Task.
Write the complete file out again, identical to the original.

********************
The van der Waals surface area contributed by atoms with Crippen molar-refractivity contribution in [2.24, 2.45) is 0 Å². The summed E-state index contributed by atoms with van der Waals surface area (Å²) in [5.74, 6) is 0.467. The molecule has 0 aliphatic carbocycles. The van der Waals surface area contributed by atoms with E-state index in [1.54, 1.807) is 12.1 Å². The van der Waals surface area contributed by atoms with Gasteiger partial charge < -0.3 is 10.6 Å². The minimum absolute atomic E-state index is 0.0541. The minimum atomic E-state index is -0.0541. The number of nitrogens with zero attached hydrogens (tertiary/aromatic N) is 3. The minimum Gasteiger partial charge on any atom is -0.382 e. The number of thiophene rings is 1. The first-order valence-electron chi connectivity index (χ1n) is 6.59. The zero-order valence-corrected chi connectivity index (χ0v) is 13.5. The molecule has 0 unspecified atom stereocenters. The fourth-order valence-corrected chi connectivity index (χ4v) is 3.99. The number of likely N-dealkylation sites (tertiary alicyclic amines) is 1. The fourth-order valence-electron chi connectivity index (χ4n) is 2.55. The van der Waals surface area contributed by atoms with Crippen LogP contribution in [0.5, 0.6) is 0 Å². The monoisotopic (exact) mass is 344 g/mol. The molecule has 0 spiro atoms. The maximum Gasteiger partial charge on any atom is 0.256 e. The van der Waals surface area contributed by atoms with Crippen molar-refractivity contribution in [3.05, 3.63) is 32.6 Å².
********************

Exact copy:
The van der Waals surface area contributed by atoms with Crippen molar-refractivity contribution in [2.24, 2.45) is 0 Å². The summed E-state index contributed by atoms with van der Waals surface area (Å²) in [5.74, 6) is 0.467. The molecule has 0 aliphatic carbocycles. The van der Waals surface area contributed by atoms with E-state index in [1.54, 1.807) is 12.1 Å². The van der Waals surface area contributed by atoms with Gasteiger partial charge < -0.3 is 10.6 Å². The minimum absolute atomic E-state index is 0.0541. The minimum atomic E-state index is -0.0541. The number of nitrogens with zero attached hydrogens (tertiary/aromatic N) is 3. The minimum Gasteiger partial charge on any atom is -0.382 e. The number of thiophene rings is 1. The first-order valence-electron chi connectivity index (χ1n) is 6.59. The zero-order valence-corrected chi connectivity index (χ0v) is 13.5. The molecule has 0 unspecified atom stereocenters. The fourth-order valence-corrected chi connectivity index (χ4v) is 3.99. The number of likely N-dealkylation sites (tertiary alicyclic amines) is 1. The fourth-order valence-electron chi connectivity index (χ4n) is 2.55. The van der Waals surface area contributed by atoms with Crippen LogP contribution in [0.5, 0.6) is 0 Å². The monoisotopic (exact) mass is 344 g/mol. The molecule has 0 spiro atoms. The maximum Gasteiger partial charge on any atom is 0.256 e. The van der Waals surface area contributed by atoms with Crippen molar-refractivity contribution in [3.05, 3.63) is 32.6 Å².